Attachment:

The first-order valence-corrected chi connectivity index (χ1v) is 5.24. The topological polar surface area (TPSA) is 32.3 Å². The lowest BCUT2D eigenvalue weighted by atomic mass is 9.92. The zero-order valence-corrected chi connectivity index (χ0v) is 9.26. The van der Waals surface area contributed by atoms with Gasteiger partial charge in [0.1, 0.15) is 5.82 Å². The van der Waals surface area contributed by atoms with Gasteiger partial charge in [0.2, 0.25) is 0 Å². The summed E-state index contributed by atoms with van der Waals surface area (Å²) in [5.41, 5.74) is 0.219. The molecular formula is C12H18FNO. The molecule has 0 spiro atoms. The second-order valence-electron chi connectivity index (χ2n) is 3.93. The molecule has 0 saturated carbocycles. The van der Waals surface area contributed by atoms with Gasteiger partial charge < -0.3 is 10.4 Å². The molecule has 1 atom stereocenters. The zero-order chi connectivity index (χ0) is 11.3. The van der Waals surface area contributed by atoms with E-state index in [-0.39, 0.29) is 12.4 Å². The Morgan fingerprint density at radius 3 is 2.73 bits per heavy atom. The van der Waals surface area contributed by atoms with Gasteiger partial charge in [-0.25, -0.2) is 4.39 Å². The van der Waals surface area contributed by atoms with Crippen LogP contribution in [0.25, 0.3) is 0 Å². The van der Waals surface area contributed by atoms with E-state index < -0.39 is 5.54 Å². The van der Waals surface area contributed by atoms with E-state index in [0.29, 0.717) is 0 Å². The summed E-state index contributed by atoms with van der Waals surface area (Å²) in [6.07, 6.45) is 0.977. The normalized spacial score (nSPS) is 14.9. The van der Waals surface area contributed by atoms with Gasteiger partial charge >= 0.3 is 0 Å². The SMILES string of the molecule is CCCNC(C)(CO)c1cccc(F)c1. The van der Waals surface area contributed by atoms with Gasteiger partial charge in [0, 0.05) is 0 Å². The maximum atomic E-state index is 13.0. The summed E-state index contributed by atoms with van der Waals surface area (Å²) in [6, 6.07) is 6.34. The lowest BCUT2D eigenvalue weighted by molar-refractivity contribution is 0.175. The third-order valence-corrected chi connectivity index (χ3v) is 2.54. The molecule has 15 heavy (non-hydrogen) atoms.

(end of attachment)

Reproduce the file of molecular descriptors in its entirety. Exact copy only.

The first-order valence-corrected chi connectivity index (χ1v) is 5.24. The topological polar surface area (TPSA) is 32.3 Å². The lowest BCUT2D eigenvalue weighted by atomic mass is 9.92. The zero-order valence-corrected chi connectivity index (χ0v) is 9.26. The van der Waals surface area contributed by atoms with Gasteiger partial charge in [0.1, 0.15) is 5.82 Å². The van der Waals surface area contributed by atoms with Gasteiger partial charge in [0.2, 0.25) is 0 Å². The summed E-state index contributed by atoms with van der Waals surface area (Å²) in [5.41, 5.74) is 0.219. The molecular formula is C12H18FNO. The molecule has 0 spiro atoms. The second-order valence-electron chi connectivity index (χ2n) is 3.93. The molecule has 0 saturated carbocycles. The van der Waals surface area contributed by atoms with Gasteiger partial charge < -0.3 is 10.4 Å². The molecule has 1 atom stereocenters. The zero-order chi connectivity index (χ0) is 11.3. The van der Waals surface area contributed by atoms with E-state index in [-0.39, 0.29) is 12.4 Å². The Morgan fingerprint density at radius 3 is 2.73 bits per heavy atom. The van der Waals surface area contributed by atoms with Gasteiger partial charge in [-0.25, -0.2) is 4.39 Å². The van der Waals surface area contributed by atoms with Crippen LogP contribution in [0.25, 0.3) is 0 Å². The van der Waals surface area contributed by atoms with E-state index < -0.39 is 5.54 Å². The van der Waals surface area contributed by atoms with E-state index in [0.29, 0.717) is 0 Å². The summed E-state index contributed by atoms with van der Waals surface area (Å²) in [6.07, 6.45) is 0.977. The normalized spacial score (nSPS) is 14.9. The van der Waals surface area contributed by atoms with Gasteiger partial charge >= 0.3 is 0 Å². The SMILES string of the molecule is CCCNC(C)(CO)c1cccc(F)c1. The van der Waals surface area contributed by atoms with Gasteiger partial charge in [0, 0.05) is 0 Å². The maximum atomic E-state index is 13.0. The summed E-state index contributed by atoms with van der Waals surface area (Å²) in [6, 6.07) is 6.34. The lowest BCUT2D eigenvalue weighted by molar-refractivity contribution is 0.175. The third-order valence-corrected chi connectivity index (χ3v) is 2.54. The molecule has 15 heavy (non-hydrogen) atoms.